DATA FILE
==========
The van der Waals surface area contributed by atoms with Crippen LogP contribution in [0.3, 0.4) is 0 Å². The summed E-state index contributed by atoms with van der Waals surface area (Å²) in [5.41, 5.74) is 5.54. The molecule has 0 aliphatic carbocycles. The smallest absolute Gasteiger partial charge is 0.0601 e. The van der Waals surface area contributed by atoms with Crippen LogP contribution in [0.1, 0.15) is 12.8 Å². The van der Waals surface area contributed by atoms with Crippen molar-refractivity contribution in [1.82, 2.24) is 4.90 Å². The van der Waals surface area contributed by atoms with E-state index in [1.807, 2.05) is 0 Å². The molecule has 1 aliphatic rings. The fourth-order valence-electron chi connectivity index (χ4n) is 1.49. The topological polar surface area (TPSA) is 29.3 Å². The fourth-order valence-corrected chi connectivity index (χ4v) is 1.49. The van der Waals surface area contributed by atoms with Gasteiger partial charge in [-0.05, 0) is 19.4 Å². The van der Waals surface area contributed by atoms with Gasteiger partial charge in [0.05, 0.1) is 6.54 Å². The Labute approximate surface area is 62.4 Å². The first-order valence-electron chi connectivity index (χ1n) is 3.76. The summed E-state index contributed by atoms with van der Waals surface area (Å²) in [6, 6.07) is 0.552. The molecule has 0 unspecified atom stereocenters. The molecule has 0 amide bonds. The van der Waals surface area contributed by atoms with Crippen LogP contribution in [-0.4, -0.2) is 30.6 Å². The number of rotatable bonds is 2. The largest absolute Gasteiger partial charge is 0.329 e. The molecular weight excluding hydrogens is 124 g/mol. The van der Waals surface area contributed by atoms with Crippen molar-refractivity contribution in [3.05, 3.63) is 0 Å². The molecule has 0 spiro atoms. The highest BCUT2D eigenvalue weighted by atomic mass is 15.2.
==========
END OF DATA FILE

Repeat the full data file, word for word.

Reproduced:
The van der Waals surface area contributed by atoms with Crippen LogP contribution in [0.3, 0.4) is 0 Å². The summed E-state index contributed by atoms with van der Waals surface area (Å²) in [5.41, 5.74) is 5.54. The molecule has 0 aliphatic carbocycles. The smallest absolute Gasteiger partial charge is 0.0601 e. The van der Waals surface area contributed by atoms with Crippen LogP contribution in [0.1, 0.15) is 12.8 Å². The van der Waals surface area contributed by atoms with Crippen molar-refractivity contribution in [1.82, 2.24) is 4.90 Å². The van der Waals surface area contributed by atoms with E-state index in [1.807, 2.05) is 0 Å². The molecule has 1 aliphatic rings. The fourth-order valence-electron chi connectivity index (χ4n) is 1.49. The topological polar surface area (TPSA) is 29.3 Å². The fourth-order valence-corrected chi connectivity index (χ4v) is 1.49. The van der Waals surface area contributed by atoms with Gasteiger partial charge in [-0.05, 0) is 19.4 Å². The van der Waals surface area contributed by atoms with Gasteiger partial charge in [0.05, 0.1) is 6.54 Å². The Labute approximate surface area is 62.4 Å². The first-order valence-electron chi connectivity index (χ1n) is 3.76. The summed E-state index contributed by atoms with van der Waals surface area (Å²) in [6, 6.07) is 0.552. The molecule has 0 unspecified atom stereocenters. The molecule has 0 amide bonds. The van der Waals surface area contributed by atoms with Crippen LogP contribution in [-0.4, -0.2) is 30.6 Å². The number of rotatable bonds is 2. The largest absolute Gasteiger partial charge is 0.329 e. The molecular weight excluding hydrogens is 124 g/mol. The van der Waals surface area contributed by atoms with Crippen molar-refractivity contribution in [3.05, 3.63) is 0 Å². The molecule has 0 spiro atoms. The highest BCUT2D eigenvalue weighted by atomic mass is 15.2.